404 Ink prove print publishers need not fear the internet

Heather McDaid (left) and Laura Jones of Glasgow-based 404 Ink believe digital tools can boost print products. Picture: Sinead Grainger
Heather McDaid (left) and Laura Jones of Glasgow-based 404 Ink believe digital tools can boost print products. Picture: Sinead Grainger
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It’s fair to say the rise and rise of the internet has not always been kind to publishers. But despite reports of plummeting magazine circulations and a decline in the adult fiction market, the literary world is not afraid to embrace the digital age.

Crowdfunding platforms such as Kickstarter, and online subscription services such as Patreon, are being increasingly used to fund the production of journals and books that would otherwise struggle under the traditional publishing business model.

Heather McDaid and Laura Jones, the Edinburgh-based founders of the small 404 Ink publishing house, decided to launch a crowdfunder last month to pay for their first book - a collection of non-fiction essays titled Nasty Women - having successfully produced a literary magazine.

Hoping to raise £6,000 to pay contributors and cover production costs, they smashed their target in just three days. The total raised now stands at over £22,000 - and the book will be out on International Women’s Day.

“We wanted to run a subscription service for our own literary magazine - but wanted to do so slightly differently from the usual ‘send a cheque to this address’ technique that we’d seen time and time again,” Jones told The Scotsman.

“Patreon appeared to be the perfect site from which to run our subscriptions and we fancied a challenge. It allows creators to publish directly to fans who pledge an amount of money either per month or per item - we opt for per magazine - and creates a two-way street of communication which is typically absent from subscription models.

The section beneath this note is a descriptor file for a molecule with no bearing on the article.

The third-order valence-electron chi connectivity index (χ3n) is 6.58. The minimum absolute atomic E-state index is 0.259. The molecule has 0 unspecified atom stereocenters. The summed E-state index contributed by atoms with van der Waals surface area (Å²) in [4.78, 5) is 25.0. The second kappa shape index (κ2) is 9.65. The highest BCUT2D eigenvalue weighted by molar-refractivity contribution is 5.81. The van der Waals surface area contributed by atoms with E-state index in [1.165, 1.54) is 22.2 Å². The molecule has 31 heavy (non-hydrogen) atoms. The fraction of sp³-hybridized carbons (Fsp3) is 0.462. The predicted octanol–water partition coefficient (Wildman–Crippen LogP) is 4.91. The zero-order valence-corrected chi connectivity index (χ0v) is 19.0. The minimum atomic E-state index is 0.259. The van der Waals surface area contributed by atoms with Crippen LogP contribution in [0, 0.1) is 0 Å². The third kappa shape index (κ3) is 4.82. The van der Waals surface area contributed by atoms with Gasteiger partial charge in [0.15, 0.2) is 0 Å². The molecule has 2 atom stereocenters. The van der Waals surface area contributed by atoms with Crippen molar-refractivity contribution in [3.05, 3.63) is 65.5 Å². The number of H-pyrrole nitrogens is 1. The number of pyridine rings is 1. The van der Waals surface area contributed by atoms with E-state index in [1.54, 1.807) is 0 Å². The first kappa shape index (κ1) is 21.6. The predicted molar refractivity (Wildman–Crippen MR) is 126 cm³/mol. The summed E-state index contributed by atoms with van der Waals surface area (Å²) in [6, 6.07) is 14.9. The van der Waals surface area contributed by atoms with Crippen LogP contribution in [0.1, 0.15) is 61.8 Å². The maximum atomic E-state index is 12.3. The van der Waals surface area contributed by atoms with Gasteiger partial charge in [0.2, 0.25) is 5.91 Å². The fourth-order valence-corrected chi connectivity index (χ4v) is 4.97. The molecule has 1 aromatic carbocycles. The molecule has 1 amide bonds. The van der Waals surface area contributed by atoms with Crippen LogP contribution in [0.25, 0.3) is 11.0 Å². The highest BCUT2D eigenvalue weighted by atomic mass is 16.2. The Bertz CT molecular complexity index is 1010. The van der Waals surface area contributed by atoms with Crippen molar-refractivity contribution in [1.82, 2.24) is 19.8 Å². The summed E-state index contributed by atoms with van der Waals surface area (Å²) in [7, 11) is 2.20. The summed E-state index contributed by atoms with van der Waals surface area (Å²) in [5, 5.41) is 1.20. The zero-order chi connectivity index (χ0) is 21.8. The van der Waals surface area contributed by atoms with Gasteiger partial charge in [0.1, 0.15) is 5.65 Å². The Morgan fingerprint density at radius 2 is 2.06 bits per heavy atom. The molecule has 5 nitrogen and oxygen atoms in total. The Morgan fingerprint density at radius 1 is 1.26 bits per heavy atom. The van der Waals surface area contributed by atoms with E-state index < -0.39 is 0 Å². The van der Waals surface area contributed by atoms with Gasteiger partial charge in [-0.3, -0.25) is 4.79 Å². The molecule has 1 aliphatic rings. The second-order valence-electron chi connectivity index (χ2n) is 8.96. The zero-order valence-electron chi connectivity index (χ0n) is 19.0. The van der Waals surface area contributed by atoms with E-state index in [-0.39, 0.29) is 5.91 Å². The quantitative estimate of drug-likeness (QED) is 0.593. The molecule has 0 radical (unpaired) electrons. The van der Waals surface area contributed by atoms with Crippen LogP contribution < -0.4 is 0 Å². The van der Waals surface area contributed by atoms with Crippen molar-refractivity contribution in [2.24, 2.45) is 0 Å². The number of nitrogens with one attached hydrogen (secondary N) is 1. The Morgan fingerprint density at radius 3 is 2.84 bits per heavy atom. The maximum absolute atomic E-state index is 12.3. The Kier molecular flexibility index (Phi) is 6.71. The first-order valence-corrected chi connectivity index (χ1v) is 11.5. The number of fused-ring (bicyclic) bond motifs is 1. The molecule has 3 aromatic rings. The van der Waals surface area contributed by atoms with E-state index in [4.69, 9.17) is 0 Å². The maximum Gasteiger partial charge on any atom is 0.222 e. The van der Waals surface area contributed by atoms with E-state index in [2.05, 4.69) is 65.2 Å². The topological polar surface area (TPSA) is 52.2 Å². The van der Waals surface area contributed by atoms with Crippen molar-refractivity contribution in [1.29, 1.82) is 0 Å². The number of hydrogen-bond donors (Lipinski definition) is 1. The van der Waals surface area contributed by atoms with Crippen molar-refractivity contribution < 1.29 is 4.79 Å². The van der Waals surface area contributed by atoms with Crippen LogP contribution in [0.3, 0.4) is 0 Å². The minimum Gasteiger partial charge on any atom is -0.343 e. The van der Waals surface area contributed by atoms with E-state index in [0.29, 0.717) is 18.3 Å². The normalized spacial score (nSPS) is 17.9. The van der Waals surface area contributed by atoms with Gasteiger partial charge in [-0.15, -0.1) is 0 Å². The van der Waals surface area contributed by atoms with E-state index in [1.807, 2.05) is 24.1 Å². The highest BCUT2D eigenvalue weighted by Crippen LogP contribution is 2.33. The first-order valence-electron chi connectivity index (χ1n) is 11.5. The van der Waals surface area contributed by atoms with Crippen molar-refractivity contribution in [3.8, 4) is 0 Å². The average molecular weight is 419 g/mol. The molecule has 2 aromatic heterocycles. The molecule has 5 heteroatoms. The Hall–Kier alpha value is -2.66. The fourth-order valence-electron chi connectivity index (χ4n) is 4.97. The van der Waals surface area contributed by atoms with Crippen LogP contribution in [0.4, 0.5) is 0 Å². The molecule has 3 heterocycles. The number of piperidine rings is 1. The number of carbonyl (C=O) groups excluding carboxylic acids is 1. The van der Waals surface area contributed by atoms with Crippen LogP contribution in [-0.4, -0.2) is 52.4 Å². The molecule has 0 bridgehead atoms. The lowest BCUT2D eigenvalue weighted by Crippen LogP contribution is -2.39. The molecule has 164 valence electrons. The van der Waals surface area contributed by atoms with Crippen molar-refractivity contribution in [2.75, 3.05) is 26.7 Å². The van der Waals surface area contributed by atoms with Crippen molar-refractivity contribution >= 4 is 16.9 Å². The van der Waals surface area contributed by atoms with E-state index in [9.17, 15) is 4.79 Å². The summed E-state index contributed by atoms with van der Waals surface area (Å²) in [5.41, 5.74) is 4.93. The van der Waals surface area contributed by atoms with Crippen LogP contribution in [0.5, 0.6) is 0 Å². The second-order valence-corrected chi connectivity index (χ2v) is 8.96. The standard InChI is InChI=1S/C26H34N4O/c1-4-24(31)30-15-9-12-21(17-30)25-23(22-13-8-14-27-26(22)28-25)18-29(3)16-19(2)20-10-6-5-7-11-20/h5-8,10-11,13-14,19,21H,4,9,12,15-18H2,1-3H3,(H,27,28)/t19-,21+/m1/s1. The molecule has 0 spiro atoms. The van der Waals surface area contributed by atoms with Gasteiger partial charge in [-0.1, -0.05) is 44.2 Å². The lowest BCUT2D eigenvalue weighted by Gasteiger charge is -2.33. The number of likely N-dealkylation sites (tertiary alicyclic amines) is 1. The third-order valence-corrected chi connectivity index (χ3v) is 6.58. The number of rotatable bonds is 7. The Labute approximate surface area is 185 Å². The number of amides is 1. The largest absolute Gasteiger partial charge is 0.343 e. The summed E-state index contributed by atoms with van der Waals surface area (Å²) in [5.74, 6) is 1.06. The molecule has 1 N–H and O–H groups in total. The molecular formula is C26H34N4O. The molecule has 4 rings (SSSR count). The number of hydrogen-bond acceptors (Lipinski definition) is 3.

“Because the amount pledged to creators is public for everyone to see, it creates transparency and accountability that we think publishing needs more of.”

Publishers of all sizes have realised there is no quick fix to deal with changing consumer habits brought about by Kindles and other tablet devices.

While a 2015 study found print sales of adult fiction have declined by over £150m in six years, the ebook market - previously hailed as an industry saviour - has proved to be less than resilient, with sales reportedly down in 2016.

Jones admits the books industry has not been the quickest to embrace the internet era.

“Digital fears come naturally to a paper-driven business but publishing is notoriously slow to adapt to keep up with digital competition - and the demands of consumers who want more and more products available on digital platforms for less and less cost,” she said.

404 Ink believes there is still a market for quality print products - with digital tools playing a vital role in their promotion, funding and distribution.

“We love the physical product and we put a lot of work and money into making sure our magazine in particular is an object people immediately see and feel the value in,” Jones added.

“We also have the ebook versions available and buying it from our website will see you able to download a zip file of three versions to cover all bases.

“We’re particularly keen on the bundling model, where if you buy a print copy to get a free, or at least massively discounted e-book copy with it.

“This seems like a no brainer in the future of the digital book but there is yet to be a platform that successfully executes this.

“Shelfie, which is now defunct, had a very good stab at it but couldn’t make it work in the long term, which really is a shame.

“It’s a long-term goal of 404 Ink to make print book and e-book bundling work but it’s something that needs time to consider.”